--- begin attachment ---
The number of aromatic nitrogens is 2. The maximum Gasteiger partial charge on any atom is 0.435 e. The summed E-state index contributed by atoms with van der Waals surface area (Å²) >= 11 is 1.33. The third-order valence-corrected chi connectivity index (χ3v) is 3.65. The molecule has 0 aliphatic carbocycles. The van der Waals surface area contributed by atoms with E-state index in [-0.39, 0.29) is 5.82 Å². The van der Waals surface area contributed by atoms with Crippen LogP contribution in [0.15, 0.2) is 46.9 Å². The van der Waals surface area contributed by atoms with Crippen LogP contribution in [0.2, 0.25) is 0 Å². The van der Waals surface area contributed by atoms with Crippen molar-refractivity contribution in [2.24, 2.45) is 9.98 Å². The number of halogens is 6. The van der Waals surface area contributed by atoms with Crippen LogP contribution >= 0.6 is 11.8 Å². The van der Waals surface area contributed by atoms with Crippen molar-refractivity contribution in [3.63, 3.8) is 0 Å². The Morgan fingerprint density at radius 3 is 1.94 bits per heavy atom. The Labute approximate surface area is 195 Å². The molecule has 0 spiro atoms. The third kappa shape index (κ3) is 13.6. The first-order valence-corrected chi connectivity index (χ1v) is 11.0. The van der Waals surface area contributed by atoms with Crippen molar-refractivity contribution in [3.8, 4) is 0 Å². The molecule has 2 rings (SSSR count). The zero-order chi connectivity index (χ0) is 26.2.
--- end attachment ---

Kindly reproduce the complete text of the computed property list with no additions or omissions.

The number of aromatic nitrogens is 2. The maximum Gasteiger partial charge on any atom is 0.435 e. The summed E-state index contributed by atoms with van der Waals surface area (Å²) >= 11 is 1.33. The third-order valence-corrected chi connectivity index (χ3v) is 3.65. The molecule has 0 aliphatic carbocycles. The van der Waals surface area contributed by atoms with E-state index in [-0.39, 0.29) is 5.82 Å². The van der Waals surface area contributed by atoms with Crippen LogP contribution in [0.15, 0.2) is 46.9 Å². The van der Waals surface area contributed by atoms with Crippen LogP contribution in [0.2, 0.25) is 0 Å². The van der Waals surface area contributed by atoms with Crippen molar-refractivity contribution in [2.24, 2.45) is 9.98 Å². The number of halogens is 6. The van der Waals surface area contributed by atoms with Crippen LogP contribution >= 0.6 is 11.8 Å². The van der Waals surface area contributed by atoms with Crippen molar-refractivity contribution in [3.63, 3.8) is 0 Å². The Morgan fingerprint density at radius 3 is 1.94 bits per heavy atom. The Labute approximate surface area is 195 Å². The molecule has 0 spiro atoms. The third kappa shape index (κ3) is 13.6. The first-order valence-corrected chi connectivity index (χ1v) is 11.0. The van der Waals surface area contributed by atoms with Crippen molar-refractivity contribution in [3.8, 4) is 0 Å². The molecule has 2 rings (SSSR count). The zero-order chi connectivity index (χ0) is 26.2.